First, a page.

Every question I have ever had about the inner workings of Latin I have found right here. In this amazing book. It’s just…incredible. (And I am sure they don’t make them like this anymore!)
The maximum information is presented in the most concise way. It feels like everyone involved in creating this work really, really loved the Latin language. It is bursting with helpful charts and examples. Everything is explained, from the Latin alphabet and the parts of speech, to roots and stems, all the way up to the intricacies of the myriad of rules for the different kinds of clauses.
Allen and Greenough’s New Latin Grammar for Schools and Colleges, 1888 (1931)
It has three parts. Describing them, the book begins thus:
Latin Grammar is usually treated under three heads: 1. Words and Forms; 2. Syntax; 3. Prosody. Syntax treats of the function of words when joined together as parts of the sentence; Prosody of their arrangement in metrical composition.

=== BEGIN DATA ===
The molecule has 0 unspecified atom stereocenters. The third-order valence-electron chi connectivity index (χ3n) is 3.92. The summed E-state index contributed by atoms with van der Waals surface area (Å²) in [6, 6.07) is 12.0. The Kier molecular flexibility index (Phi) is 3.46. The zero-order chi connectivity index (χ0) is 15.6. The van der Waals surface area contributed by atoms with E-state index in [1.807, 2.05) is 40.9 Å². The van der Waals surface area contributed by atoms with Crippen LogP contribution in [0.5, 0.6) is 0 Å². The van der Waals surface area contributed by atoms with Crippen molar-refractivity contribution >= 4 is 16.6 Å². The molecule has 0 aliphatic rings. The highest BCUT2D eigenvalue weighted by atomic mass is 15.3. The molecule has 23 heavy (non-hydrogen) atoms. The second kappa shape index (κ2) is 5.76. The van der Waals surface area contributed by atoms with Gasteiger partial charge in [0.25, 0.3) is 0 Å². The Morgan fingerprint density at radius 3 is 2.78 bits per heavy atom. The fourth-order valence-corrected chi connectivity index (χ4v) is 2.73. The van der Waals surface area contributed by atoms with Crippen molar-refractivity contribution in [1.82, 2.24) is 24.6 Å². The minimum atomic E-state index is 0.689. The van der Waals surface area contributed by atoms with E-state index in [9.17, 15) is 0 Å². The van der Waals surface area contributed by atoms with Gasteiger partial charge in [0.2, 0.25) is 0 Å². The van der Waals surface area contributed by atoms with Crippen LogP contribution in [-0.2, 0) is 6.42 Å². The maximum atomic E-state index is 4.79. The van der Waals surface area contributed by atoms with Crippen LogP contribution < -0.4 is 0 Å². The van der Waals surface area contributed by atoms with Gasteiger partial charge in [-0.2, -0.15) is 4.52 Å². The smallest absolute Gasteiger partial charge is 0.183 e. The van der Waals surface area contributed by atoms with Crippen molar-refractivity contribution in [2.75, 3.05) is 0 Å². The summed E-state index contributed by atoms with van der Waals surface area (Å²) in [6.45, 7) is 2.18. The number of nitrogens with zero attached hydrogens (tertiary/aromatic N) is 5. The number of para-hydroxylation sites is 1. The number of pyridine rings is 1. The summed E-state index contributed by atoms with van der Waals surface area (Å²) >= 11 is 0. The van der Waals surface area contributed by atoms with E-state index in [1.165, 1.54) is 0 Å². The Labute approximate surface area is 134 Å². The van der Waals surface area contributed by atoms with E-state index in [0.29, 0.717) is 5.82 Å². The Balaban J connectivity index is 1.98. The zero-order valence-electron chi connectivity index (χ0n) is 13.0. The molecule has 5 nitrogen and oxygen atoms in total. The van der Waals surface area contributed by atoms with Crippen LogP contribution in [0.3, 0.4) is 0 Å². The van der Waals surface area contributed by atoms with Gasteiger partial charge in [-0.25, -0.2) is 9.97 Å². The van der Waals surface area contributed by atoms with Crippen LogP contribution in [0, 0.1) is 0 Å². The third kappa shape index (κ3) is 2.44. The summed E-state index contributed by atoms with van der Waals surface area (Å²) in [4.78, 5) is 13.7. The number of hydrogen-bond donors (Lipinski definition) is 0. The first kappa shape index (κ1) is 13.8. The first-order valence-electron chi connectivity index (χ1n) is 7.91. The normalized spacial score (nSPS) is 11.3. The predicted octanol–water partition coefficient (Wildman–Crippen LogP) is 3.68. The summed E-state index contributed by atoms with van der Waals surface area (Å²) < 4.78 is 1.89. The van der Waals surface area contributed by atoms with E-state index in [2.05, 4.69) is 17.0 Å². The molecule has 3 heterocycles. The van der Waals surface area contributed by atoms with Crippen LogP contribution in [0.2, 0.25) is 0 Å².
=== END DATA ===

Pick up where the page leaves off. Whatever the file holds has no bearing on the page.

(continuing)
Every grammatical point subsequently addressed is given a thorough overview (usually in very tiny type!), before exploring all the details systematically, with the charts. Everywhere there are lists, charts, and more lists–and they are so helpful: Nouns found only in One Case, all the rules for expressing Time and Place, everything there is to know about Moods of Verbs, conventions of Direct vs. Indirect discourse, and how Word Order does apply to Latin, in a limited way…and much, much more.
Don’t miss these sections:
- Top (91!) Rules of Syntax, pp. 387-392
- How ancient Roman names worked, p. 45
- Latin prepositions and how to use them, pp.130-136
- Most common Interjections of Latin, p. 139
Certainly bookmark that webpage, everybody! But I would recommend to each of you seeking diligently until you find a paper copy. This is a resource not to be missed, and not to leave your side during your Latin studies!
P.S. By the way, I’m not the only one who thought this was book was so great. Back in the day, entire Latin textbooks were written based on this particular grammar (e.g., R. F. Leighton’s Latin Lessons). Classical Latinists have a great resource there, too!